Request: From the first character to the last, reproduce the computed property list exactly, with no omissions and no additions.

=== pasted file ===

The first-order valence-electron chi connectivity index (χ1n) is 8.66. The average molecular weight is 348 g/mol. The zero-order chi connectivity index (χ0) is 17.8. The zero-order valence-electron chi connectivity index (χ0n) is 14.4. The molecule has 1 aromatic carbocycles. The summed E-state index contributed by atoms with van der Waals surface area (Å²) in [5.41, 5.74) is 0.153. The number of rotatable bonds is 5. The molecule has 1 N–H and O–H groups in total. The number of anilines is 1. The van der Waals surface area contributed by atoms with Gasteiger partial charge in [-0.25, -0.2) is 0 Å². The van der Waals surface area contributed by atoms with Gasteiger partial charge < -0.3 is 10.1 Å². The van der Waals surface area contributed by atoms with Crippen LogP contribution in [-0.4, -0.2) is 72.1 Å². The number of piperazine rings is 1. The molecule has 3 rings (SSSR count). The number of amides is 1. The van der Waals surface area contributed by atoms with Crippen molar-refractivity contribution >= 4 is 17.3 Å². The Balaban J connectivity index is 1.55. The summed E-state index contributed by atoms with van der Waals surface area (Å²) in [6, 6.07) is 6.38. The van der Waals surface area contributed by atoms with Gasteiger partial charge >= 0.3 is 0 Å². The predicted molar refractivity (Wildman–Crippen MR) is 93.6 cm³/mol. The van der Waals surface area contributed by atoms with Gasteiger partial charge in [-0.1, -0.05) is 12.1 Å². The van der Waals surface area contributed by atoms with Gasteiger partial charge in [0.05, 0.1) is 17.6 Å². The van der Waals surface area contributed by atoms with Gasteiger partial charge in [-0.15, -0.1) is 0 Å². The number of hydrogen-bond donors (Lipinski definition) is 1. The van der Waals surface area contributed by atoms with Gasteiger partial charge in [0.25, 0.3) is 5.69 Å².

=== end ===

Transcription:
The first-order valence-electron chi connectivity index (χ1n) is 8.66. The average molecular weight is 348 g/mol. The zero-order chi connectivity index (χ0) is 17.8. The zero-order valence-electron chi connectivity index (χ0n) is 14.4. The molecule has 1 aromatic carbocycles. The summed E-state index contributed by atoms with van der Waals surface area (Å²) in [5.41, 5.74) is 0.153. The number of rotatable bonds is 5. The molecule has 1 N–H and O–H groups in total. The number of anilines is 1. The van der Waals surface area contributed by atoms with Gasteiger partial charge in [-0.25, -0.2) is 0 Å². The van der Waals surface area contributed by atoms with Gasteiger partial charge < -0.3 is 10.1 Å². The van der Waals surface area contributed by atoms with Crippen LogP contribution in [-0.4, -0.2) is 72.1 Å². The number of piperazine rings is 1. The molecule has 3 rings (SSSR count). The number of amides is 1. The van der Waals surface area contributed by atoms with Crippen molar-refractivity contribution >= 4 is 17.3 Å². The Balaban J connectivity index is 1.55. The summed E-state index contributed by atoms with van der Waals surface area (Å²) in [6, 6.07) is 6.38. The van der Waals surface area contributed by atoms with Gasteiger partial charge >= 0.3 is 0 Å². The predicted molar refractivity (Wildman–Crippen MR) is 93.6 cm³/mol. The van der Waals surface area contributed by atoms with Gasteiger partial charge in [-0.1, -0.05) is 12.1 Å². The van der Waals surface area contributed by atoms with Gasteiger partial charge in [0.05, 0.1) is 17.6 Å². The van der Waals surface area contributed by atoms with Gasteiger partial charge in [-0.15, -0.1) is 0 Å². The number of hydrogen-bond donors (Lipinski definition) is 1. The van der Waals surface area contributed by atoms with Gasteiger partial charge in [0.25, 0.3) is 5.69 Å².